For now, suffice it to say that one would have lost a good deal of money investing as though the neoclassical model's prediction of a high-interest-rate environment were true.

bubba

"Right, like that'd do any good. Don't pretend you're persuadable. In any case, the models are described in any textbook, should you care to investigate."

No, we just want to see if you're prevaricating here.

Andrew Brod

Go read a textbook and find out. You'll see that I haven't misrepresented the two models. Well, scratch that -- I'm sure your reading will tell you what you want to hear. But others will see that I haven't misrepresented the two models.

As for the models' practitioners' predictions, those were featured prominently in the news around the time the stimulus was enacted.

Spag

So you're saying that there is no actual model, just theories from economics textbooks. That's like predicting landfall of a hurricane by reading about hurricanes instead of using an actual model that factors in the existing conditions such as the jet stream, water temperature, the influence of pressure gradients, etc.

Gee, and I thought you actually ran real data through a real model.

Andrew Brod

No, that's not what I'm saying. But nice try.

There are many macroeconomic models floating around. Some are mathematical, i.e. "just theories from textbooks." Some are econometric, i.e. statistical models through which one can run "real data," as you put it. Some models are reasonably characterized as Keynesian, others as neoclassical. Often the models have different names, but they generally fall into one broader category or the other. For example, real-business-cycle models tend to be neoclassical in nature.

If you knew more about where conservative economic arguments came from, you wouldn't denigrate "theories from textbooks." Many conservative policies are based on them, without letting any "real data" get in the way. For example, take the conservative view that unemployment insurance hurts job creation because it makes it easier for people to remain unemployed. That's a theory from a textbook and it's not wrong. But guess what happens when you confront it with "real data"? You find that it's a very small effect, and one that's swamped by the huge involuntary unemployment we see now.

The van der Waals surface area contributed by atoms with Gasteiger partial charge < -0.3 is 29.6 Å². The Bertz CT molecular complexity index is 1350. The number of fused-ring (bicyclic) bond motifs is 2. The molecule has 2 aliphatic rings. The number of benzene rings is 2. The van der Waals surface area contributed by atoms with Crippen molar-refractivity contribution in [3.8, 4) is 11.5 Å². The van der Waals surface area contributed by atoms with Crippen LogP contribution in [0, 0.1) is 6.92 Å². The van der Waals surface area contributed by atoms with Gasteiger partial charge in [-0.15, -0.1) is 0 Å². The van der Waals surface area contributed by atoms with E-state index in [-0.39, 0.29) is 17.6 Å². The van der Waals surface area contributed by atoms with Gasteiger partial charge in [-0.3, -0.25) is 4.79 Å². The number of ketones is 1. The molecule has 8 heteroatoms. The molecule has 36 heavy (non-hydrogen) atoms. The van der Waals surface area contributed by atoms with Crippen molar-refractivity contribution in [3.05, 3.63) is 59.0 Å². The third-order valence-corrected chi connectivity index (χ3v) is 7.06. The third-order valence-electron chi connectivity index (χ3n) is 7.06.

So be kind to "theories from textbooks," lest you undermine your own dearly held beliefs.

Andrew Brod

I mentioned real-business-cycle (RBC) models, which were invented at Minnesota and a few other schools when I was in grad school. RBC models tend to assume that markets clear and that recessions have real rather than monetary causes. As a result, they tend to generate conclusions that conservatives like.

Now, most of us understand persistent unemployment as an example of labor markets not clearing. But one of the more extreme implications of RBC models is that because markets are assumed to clear, unemployment must be voluntary. That's right, voluntary unemployment. Now, that's not entirely crazy in a full-employment economy, but it makes no sense in a depressed one. RBC models have been largely unable to explain the current depression.